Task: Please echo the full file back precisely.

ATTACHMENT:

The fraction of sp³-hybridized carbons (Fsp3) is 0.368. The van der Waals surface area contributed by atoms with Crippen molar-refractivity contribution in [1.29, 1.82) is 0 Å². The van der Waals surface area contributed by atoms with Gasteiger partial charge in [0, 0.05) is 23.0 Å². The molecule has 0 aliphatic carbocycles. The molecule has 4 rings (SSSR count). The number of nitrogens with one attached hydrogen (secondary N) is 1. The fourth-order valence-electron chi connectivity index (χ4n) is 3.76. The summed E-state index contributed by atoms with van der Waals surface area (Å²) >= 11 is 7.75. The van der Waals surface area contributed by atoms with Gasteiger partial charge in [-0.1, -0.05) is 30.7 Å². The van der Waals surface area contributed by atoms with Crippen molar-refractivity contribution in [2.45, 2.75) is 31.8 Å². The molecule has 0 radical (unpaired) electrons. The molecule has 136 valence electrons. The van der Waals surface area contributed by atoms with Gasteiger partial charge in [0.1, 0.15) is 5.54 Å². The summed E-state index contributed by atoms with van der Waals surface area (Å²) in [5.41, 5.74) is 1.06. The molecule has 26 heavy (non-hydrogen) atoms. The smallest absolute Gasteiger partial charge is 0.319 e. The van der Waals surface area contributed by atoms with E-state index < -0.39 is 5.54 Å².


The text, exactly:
The fraction of sp³-hybridized carbons (Fsp3) is 0.368. The van der Waals surface area contributed by atoms with Crippen molar-refractivity contribution in [1.29, 1.82) is 0 Å². The van der Waals surface area contributed by atoms with Gasteiger partial charge in [0, 0.05) is 23.0 Å². The molecule has 0 aliphatic carbocycles. The molecule has 4 rings (SSSR count). The number of nitrogens with one attached hydrogen (secondary N) is 1. The fourth-order valence-electron chi connectivity index (χ4n) is 3.76. The summed E-state index contributed by atoms with van der Waals surface area (Å²) >= 11 is 7.75. The van der Waals surface area contributed by atoms with Gasteiger partial charge in [-0.1, -0.05) is 30.7 Å². The van der Waals surface area contributed by atoms with Crippen molar-refractivity contribution in [2.45, 2.75) is 31.8 Å². The molecule has 0 radical (unpaired) electrons. The molecule has 136 valence electrons. The van der Waals surface area contributed by atoms with Gasteiger partial charge in [0.1, 0.15) is 5.54 Å². The summed E-state index contributed by atoms with van der Waals surface area (Å²) in [5.41, 5.74) is 1.06. The molecule has 26 heavy (non-hydrogen) atoms. The smallest absolute Gasteiger partial charge is 0.319 e. The van der Waals surface area contributed by atoms with E-state index < -0.39 is 5.54 Å².